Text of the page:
Heather: No I think it's very true, change doesn't ever really happen until people do get to see it and it becomes the norm. It's quite a lot to put yourself out there, if you are a minority or group that doesn't have the representation it needs, I think it's really brave of you.
Reena: Yeah, for my six years or so now, I think for the longest time I was the only. Our UK Committee is 30 people, and I was the only ethnic minority for the longest time and then I was the only one on the executive committee.
Heather: Do you think the main problem is people not knowing that these options exist and that these roles and this route is available to them?
Reena: Absolutely, yes. I think quite a lot because it is a volunteer role, and this sector has gotten increasingly busy following the pandemic with a lot more work and expectations. There is a nervousness to taking on a role within the HELOA atmosphere, but it is very manageable and flexible. We encourage people to talk to their managers because it is professional development, and their experiences should be helping their career not jeopardizing it.
Heather: And it gives connections, I was looking at HELOA and what it does and a lot of it is around the idea of “Best Practice” and all of that will make the job easier, giving you processes to follow.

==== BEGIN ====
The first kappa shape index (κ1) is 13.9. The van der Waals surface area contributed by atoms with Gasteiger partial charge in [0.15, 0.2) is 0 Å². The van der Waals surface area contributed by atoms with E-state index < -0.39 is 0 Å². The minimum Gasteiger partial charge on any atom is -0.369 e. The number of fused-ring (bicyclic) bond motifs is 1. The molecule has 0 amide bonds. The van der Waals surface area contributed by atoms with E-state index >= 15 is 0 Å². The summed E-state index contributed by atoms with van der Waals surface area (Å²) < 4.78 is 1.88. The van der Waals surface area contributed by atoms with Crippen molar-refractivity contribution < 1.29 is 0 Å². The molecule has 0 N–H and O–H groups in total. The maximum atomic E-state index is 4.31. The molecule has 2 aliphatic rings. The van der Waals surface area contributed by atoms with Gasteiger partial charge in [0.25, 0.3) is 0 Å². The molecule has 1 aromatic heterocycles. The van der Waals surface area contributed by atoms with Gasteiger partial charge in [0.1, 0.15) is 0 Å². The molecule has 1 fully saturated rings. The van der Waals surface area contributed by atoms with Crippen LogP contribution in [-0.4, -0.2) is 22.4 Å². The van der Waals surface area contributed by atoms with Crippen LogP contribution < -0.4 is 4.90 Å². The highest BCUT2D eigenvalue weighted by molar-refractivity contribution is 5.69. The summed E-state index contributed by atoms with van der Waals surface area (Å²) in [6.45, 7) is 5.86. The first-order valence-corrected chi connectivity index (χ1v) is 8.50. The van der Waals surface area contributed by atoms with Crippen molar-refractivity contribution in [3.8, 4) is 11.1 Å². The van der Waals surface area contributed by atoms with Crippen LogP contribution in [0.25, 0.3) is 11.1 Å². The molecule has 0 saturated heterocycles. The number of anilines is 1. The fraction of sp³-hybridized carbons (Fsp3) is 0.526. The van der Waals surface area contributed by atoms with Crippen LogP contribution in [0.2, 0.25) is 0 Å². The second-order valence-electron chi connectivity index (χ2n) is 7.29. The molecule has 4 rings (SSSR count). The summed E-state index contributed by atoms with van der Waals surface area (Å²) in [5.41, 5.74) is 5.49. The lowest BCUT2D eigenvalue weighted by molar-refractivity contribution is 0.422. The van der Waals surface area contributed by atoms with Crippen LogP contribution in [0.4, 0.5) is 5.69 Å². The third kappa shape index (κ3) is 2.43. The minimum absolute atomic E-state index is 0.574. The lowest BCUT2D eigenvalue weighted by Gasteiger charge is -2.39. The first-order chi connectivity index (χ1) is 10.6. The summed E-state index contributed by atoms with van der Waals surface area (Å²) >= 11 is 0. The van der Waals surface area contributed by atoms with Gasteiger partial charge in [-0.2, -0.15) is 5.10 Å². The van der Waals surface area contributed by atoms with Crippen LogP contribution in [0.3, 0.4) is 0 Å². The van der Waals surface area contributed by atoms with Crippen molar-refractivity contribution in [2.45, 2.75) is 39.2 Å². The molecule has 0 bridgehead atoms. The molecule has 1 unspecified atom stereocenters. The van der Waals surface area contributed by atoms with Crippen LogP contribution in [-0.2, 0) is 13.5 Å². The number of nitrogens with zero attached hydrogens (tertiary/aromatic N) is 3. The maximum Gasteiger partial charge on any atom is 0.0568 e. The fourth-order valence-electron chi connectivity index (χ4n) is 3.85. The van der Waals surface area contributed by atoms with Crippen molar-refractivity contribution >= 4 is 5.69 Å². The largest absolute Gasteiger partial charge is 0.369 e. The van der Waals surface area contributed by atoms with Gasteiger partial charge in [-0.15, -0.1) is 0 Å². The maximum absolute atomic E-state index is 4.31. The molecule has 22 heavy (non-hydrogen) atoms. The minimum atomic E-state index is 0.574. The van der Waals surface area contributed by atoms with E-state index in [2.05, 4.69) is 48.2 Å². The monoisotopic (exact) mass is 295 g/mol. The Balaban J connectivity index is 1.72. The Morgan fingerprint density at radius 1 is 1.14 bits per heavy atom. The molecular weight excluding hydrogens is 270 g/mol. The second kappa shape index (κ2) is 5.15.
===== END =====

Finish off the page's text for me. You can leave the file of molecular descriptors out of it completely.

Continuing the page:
Reena: Absolutely, I think some of the things I would say from my time in the sector, a lot of the best insights and nuggets have come from being on the UK Committee, you've got access and direct access to 30 individuals working across 30 institutions in different roles, so it's pretty unique.
Heather: I wanted to come round to your Master’s in Education and Social Justice and to find out if it was your work that inspired you to take that course?
Reena: It was yeah, I love going out to Schools and Colleges, I'm from a working class background myself but finding out I am doing the right thing for the right reasons and being able to underpin that with more research and explore the wider thinking around participation was important.
Heather: Has there been a key takeaway with the course that you've noticed has changed the way you work?
Reena: I identified that we often encourage students to go to University and the main selling point of that is career and I think that has been a negative message as we are not encouraging love of learning or progression into PG and PGR, and that is why there is such a deficit/not enough working class ethnic minority students in Postgraduate courses or Postgraduate research courses. This causes us to have a misrepresented academia workforce which does not represent the student body. The big takeaway just being that our words and our actions do have an impact from a longer perspective.